Office Hacks: How to avoid 3 common bookkeeping mistakes

a woman balances the office budget


Accounting and bookkeeping might not be everyone’s favorite part of the job, but regardless of how your practice operates, it is an essential part of keeping the lights on. But if you do your bookkeeping in-house, you need to be extra cautious to avoid mistakes that could be costly on your bottom line.

Today, we are going to help you identify the three most common dental bookkeeping mistakes and tips and tricks to avoid making them.

Know the difference between profit and cash flow

It is important to note that profit is the difference between the amount earned by the practice against the amount spent on business operations. A common error is to report profit as how much money the office has for spending instead of the office’s cash flow.

Cash flow is the net balance of cash moving into and out of a business at a specific point in time, which gives a more accurate gauge of how much your office can spend. Profit, by comparison, is the amount of money left over after all expenses have been paid, which does not consider cash available to make purchases.

Tip: This helpful guide from the Harvard Business School breaks down these two terms in greater detail and walks you through how to read important financial statements.

Review your budget frequently

With patients coming and going, a constant stream of communication and managing vendors, a lot is going on at your practice. That’s why honest mistakes in financial records are bound to happen: missing digits, transposed numbers, purchases that were accidentally not documented. Luckily, these mistakes can be caught by reviewing your budget.

But trust us when we say you do not want to wait until the end of the fiscal year to review your financial records. The last thing you want to do is review 12 months’ worth of statements and spreadsheets to find balancing errors. It is recommended for businesses to set aside time every week for entering and double-checking data.

Tip: Worried you might have a transposed number? Here’s a trick from Old Dominion University: compare the totals in your trial balance with the totals in your bank statement. If the difference between the two totals is evenly divisible by nine, you probably have a transposition error on your hands.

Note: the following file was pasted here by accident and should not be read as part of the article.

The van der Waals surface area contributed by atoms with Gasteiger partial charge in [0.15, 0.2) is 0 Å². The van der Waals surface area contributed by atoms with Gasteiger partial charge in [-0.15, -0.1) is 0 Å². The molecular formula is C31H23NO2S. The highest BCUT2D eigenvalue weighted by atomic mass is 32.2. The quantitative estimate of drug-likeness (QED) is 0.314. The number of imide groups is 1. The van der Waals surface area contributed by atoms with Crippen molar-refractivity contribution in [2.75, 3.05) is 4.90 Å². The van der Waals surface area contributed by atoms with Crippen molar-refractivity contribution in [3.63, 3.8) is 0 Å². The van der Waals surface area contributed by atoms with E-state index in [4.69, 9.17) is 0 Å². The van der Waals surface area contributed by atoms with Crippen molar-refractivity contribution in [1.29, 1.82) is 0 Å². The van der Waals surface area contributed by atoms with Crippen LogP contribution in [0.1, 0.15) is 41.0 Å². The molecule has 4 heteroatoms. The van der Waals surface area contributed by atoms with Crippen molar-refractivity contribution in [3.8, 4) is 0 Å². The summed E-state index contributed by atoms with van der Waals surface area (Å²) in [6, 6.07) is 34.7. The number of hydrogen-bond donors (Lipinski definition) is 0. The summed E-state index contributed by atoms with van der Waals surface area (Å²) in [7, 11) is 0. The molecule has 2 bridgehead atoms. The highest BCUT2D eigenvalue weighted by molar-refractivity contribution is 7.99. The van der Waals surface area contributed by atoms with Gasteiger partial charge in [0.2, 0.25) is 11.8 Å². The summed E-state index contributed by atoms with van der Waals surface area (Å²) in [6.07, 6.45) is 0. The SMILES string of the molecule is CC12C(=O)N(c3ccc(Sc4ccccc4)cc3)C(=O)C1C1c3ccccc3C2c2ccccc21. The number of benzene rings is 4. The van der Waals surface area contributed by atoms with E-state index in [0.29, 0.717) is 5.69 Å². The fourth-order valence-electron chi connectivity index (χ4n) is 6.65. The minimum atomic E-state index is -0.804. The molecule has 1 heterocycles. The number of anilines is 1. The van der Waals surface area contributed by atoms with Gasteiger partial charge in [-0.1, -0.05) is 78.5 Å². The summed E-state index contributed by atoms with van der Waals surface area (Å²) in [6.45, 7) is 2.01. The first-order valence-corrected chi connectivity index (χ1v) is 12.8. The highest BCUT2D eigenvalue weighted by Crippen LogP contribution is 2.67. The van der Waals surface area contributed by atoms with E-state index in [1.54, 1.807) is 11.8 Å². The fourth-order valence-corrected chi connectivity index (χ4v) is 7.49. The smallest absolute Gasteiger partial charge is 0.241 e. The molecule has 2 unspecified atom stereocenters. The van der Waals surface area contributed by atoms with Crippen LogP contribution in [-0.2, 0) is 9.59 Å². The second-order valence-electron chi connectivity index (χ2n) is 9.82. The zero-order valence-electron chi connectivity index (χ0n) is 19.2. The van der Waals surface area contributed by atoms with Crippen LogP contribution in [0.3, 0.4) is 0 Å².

Save all your financial records and back them up

This might sound obvious, but we are certain almost everyone, at least once, has scrambled to look for a receipt, statement or estimate that was discarded accidentally or filed away in a random location. The key to avoiding this hectic scenario is finding a filing system that works best for your practice and staying disciplined to keep at it.

Once you find your ideal way to file, you will want to make sure your records are backed up. This is very important in the event disaster strikes or the computer has a serious failure. Secure cloud-based storage is enough if you are only looking to back up files, but it does not help in the event your software needs to be restored as well. In this case, you may want to research backing up your entire computer. 

Tip: If you utilize your email as part of your filing system, it is important to note that emails in your inbox are not recognized as backup data and will most likely not be added to a data backup file. You will need to save the most important emails individually or export your inbox using your email client’s backup feature.

The bottom line: Know how your money flows in and out of the practice so you don’t get dinged for overspending. Conduct weekly reviews of your records to minimize errors. Keep your financial records organized in a way that works best for your practice and make sure they are backed up.

This article has been updated from its original publication date of 12/15/20.